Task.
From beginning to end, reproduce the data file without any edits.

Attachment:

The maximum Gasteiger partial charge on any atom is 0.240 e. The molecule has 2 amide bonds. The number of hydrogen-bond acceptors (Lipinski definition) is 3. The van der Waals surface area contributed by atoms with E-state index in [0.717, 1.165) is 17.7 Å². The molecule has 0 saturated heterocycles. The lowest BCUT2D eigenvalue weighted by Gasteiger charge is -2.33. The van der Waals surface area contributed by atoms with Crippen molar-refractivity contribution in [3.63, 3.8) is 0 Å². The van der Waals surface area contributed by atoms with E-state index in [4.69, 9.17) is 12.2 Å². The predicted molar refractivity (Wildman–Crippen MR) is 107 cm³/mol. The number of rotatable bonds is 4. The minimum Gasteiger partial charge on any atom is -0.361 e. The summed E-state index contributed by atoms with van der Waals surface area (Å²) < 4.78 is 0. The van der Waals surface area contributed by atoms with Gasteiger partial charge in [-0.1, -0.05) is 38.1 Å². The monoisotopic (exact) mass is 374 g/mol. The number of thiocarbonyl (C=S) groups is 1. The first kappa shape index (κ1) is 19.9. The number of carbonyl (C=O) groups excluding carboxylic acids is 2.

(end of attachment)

The maximum Gasteiger partial charge on any atom is 0.240 e. The molecule has 2 amide bonds. The number of hydrogen-bond acceptors (Lipinski definition) is 3. The van der Waals surface area contributed by atoms with E-state index in [0.717, 1.165) is 17.7 Å². The molecule has 0 saturated heterocycles. The lowest BCUT2D eigenvalue weighted by Gasteiger charge is -2.33. The van der Waals surface area contributed by atoms with Crippen molar-refractivity contribution in [3.63, 3.8) is 0 Å². The van der Waals surface area contributed by atoms with E-state index in [4.69, 9.17) is 12.2 Å². The predicted molar refractivity (Wildman–Crippen MR) is 107 cm³/mol. The number of rotatable bonds is 4. The minimum Gasteiger partial charge on any atom is -0.361 e. The summed E-state index contributed by atoms with van der Waals surface area (Å²) < 4.78 is 0. The van der Waals surface area contributed by atoms with Gasteiger partial charge in [-0.1, -0.05) is 38.1 Å². The monoisotopic (exact) mass is 374 g/mol. The number of thiocarbonyl (C=S) groups is 1. The first kappa shape index (κ1) is 19.9. The number of carbonyl (C=O) groups excluding carboxylic acids is 2.